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Over U of M’s Spring Break, a group of twelve students joined BLI Director Ram Mahalingam on a one-week trip to France & Belgium. Through enriching experiential learning activities abroad, students explored culture-specific labor practices and policies at the personal, organizational, and societal levels that strive to promote dignity and well-being in a global workplace. Here are some of the students' experiences, in their own words,
"Overall, I found the BLI France Peace Leadership Retreat very enriching and also very fun! As an American, one of the big things I got out of the trip was valuing multicultural perspectives and learning to question my own assumptions. For example, in the US, if an employee has a grievance against their company, they'd most likely go to court. However, in France, if an employee has a grievance against their company, they would go to their labor union representative, and they would take it up with the company because the European system assumes that an individual could never go up against an institution/company on equal footing (there is necessary power in coming together as a collective). Seeing how different systems in Europe and the US play out was enlightening and gave me a new excitement for what the future of work can be and the possibilities that are out there.
Additionally, one thing the trip showed me is the value of slowing down. Throughout the trip, we routinely had 2-3 hour long lunches/dinners (part of the French culture of eating a slow meal and talking). This was such a different change of pace from the busyness in American culture and showed me how much more enjoyable life is when you simply slow down.
Lastly, one takeaway I had from the trip is the idea of "doing good when you see the opportunity." One of my favorite activities on the trip was the IMT Migrant Issues conference and hearing firsthand from migrant activists about their work. Talking with the activists afterward on how they personally got involved with such work, I was surprised to learn that one of the activists never planned to get involved in nonprofit/migrant work: For most of his life, he was a full-time researcher, but when he saw the need to volunteer and get involved, he simply took the opportunity and ran with it. While he's now retired, for much of his life, he ran his nonprofit while maintaining a full-time day job! This just reminds me that I don't necessarily have to have my life all planned out when it comes to wanting to make an impact on my life/career. Rather, the most important thing is to care, and to care deeply and to let that yield to the opportunities to express care when presented with them."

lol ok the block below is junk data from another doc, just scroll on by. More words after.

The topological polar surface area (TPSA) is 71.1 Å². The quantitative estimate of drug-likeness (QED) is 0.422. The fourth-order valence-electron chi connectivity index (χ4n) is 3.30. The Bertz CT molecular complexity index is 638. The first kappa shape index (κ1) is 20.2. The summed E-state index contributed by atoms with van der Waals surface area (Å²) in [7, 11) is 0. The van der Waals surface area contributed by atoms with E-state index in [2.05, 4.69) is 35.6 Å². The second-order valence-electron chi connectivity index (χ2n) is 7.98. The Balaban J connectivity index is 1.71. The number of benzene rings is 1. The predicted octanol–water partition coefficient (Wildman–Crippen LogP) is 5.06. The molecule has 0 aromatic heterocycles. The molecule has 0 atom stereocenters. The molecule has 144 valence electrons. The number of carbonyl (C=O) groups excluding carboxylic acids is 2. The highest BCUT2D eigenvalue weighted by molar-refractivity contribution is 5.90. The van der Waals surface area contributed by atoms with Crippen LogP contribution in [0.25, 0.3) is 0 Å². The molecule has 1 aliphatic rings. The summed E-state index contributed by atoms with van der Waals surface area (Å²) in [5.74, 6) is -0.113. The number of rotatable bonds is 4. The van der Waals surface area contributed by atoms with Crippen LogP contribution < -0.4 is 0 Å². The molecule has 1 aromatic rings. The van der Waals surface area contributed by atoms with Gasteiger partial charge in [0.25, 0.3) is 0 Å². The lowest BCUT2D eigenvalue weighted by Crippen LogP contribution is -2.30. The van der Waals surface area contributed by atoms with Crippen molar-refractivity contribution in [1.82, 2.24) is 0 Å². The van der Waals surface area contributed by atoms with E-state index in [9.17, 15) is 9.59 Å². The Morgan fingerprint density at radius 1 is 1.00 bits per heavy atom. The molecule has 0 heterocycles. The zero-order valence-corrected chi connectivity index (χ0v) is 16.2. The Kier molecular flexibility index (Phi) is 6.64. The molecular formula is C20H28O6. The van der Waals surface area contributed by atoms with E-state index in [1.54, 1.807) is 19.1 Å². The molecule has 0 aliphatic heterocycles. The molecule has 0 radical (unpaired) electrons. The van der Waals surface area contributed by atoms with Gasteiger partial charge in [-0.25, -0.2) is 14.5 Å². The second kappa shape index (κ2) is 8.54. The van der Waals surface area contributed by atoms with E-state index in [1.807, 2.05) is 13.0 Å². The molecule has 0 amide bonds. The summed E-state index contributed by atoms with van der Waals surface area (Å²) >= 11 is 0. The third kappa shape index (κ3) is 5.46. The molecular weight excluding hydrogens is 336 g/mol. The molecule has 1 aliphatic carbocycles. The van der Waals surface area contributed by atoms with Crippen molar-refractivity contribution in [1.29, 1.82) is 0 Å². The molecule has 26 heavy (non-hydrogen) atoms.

— Alison Wei
"This trip provided me with a diverse range of opportunities to learn and explore different aspects of France, from its economic policies to its cultural heritage. One of my most significant takeaways from this trip was the knowledge imparted to me by speakers talking about worker rights and labor unions. France has a long history of worker activism, and its strong labor unions and laws protecting worker rights have contributed to the country's reputation for high standards of living. Learning about the country's labor laws and union movements was an excellent way to understand the social and economic fabric of France. The historic sites I visited, such as the Sacre Coeur and the Utopian Museum, were another important aspect of understanding France's cultural heritage. These sites offered glimpses into the country's history and provided insight into the evolution of French society over time. By visiting these sites, I was able to engage with the past and gain a deeper understanding of the present.
My experiences exploring French culture likely gave me a greater appreciation for the unique character of this beautiful country. French culture is steeped in history, art, cuisine, and philosophy, and it was mesmerizing to be immersed in this culture for a whole week."
— Rashmi Nair
"This trip to France and Belgium exposed me to whole new worlds I had never seen before. There's such a stark contrast between being told about another culture in a classroom or on the news and experiencing said culture in real time. Hearing from the locals, professors, and fellow students fostered my acquisition of knowledge about what the French and Belgian workplaces truly look like. My learning was no longer limited to the four walls of a classroom, but instead included the passing interactions, the everyday transactions, and the cultural/historical exploration. The lessons I had been taught suddenly were brought to life and able to be lived alongside my peers. My experiences from this trip will live on in my mind, for just as long as the meaningful friendships I have formed with my cohort."
— Drue Daley